Five of the most interesting SEM news stories of the week


Welcome to our weekly round-up of all the latest news and research from around the world of search marketing and beyond.

This week: loads of holiday related stats, and not even for the holidays you assume.

Christmas Eve revealed as the most popular time of the year to propose

Look, I’ll level with you, there’s not a lot going on in the world of search marketing news right now.

We’re barrelling towards the holidays, everyone is going to see Star Wars or avoiding the internet because they haven’t seen Star Wars yet… it’s a quiet time for search. But let’s try to make the best of this, huh?

Chilli Sauce has revealed that after surveying 10,000 people across the UK it found that Christmas Eve is the most popular day of the year to propose (31%).

Other results include:

  • 33% of men will pop the question on Christmas Eve.
  • 29% of women would rather their partner propose to them on Valentine’s Day.

Facebook also released data from the US which shows when most users are changing their relationship status to engaged, with Christmas Eve, Christmas Day and New Years Eve being the most popular

You can use that information right? Yeah course you can. Go do some Champagne retargeting.

Bing reveals Valentine’s Day search insights

’Tis the season! Wait what?

Bing has revealed its search trends for Valentine’s Day on Bing Ads.


In the US, Valentine’s Day saw a total spend of $18.9bn in 2015, a 10% increase from 2014. And what are people searching for on Bing Ads?

The majority are looking for the appropriate gift (40%), while 16% are offering flowers, 15% jewellery and 10% want to offer something sweet. According to Bing, its Bing Ads audience, compared to Google, is 11% more likely to have spent $100-199 on flowers, 23% more likely to have spent $500 or more on jewellery and 8% more likely to have used paid service for gift certificates in the last six months.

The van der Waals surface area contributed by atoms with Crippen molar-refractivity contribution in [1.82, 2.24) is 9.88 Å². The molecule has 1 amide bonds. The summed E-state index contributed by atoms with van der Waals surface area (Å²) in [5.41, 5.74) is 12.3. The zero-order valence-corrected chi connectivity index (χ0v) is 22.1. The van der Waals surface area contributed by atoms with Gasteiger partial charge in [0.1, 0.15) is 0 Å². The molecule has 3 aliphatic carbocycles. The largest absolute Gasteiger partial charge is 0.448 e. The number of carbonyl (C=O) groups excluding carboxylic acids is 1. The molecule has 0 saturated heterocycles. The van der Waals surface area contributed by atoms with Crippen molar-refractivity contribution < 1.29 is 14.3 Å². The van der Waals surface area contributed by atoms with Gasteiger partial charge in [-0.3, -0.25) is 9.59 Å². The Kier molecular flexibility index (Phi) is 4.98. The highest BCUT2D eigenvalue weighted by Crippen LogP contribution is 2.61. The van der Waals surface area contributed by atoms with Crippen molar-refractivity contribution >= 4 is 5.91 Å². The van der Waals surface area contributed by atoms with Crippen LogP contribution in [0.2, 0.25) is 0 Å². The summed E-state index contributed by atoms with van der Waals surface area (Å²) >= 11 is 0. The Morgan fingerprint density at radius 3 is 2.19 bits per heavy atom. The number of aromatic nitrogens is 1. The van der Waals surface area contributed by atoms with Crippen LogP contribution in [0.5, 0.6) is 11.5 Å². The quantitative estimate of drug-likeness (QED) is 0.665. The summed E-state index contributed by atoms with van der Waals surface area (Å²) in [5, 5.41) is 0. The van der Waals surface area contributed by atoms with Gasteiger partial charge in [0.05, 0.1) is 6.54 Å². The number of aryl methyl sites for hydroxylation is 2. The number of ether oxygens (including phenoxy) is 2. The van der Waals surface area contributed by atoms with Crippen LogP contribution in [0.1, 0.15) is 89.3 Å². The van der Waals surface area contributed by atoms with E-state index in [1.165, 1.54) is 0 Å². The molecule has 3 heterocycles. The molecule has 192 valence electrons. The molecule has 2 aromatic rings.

So that’s Bing there saying its a better place for lovers than Google. Are you going to take that lying down Google? Hmmm, may have been a poor choice of words.

Facebook chilling out about that whole ‘real names’ thing

Facebook has begun testing a new tool that will let people provide more information about their circumstances if they want to use an assumed name on Facebook.

The review will be done by an actual human team now and will hopefully improve matters after a wave of criticism from the transgender community and victims of abuse.

Holiday gift research trends

According to a Searchmetrics study, 67% of 2,000 US consumers polled will have researched gifts online on their smartphones.

However 20% say their phone is the only device they’ll use for researching gifts online during the holidays.


62% of US consumers will have researched Christmas gifts by looking on Amazon, and 44% performing searches on Google.  

However social channels are fairing well too, with 27% of consumers using Facebook, and the same percentage using Pinterest. 16% of the consumers said they will use Instagram for gift ideas, while 12% mentioned Twitter.


Google to index HTTPS pages above HTTP pages

Google has been giving a slight ranking boost to HTTPS URLs in search results since last year. These are of course recognised as more secure pages than their HTTP equivalents. 

As a continuation of this, Google has announced that its adjusting its indexing system to look for more HTTPS pages… 

“Specifically, we will start crawling HTTPS equivalents of HTTP pages, even when the former are not linked to from any page. When two URLs from the same domain appear to have the same content but are served over different protocol schemes, we’ll typically choose to index the HTTPS URL if:

  • It doesn’t contain insecure dependencies.
  • It isn’t blocked from crawling by robots.txt.
  • It doesn’t redirect users to or through an insecure HTTP page.
  • It doesn’t have a rel=”canonical” link to the HTTP page.
  • It doesn’t contain a noindex robots meta tag.
  • It doesn’t have on-host outlinks to HTTP URLs.
  • The sitemaps lists the HTTPS URL, or doesn’t list the HTTP version of the URL
  • The server has a valid TLS certificate.”

Found some proper search news right at the end there. Good save!


Source link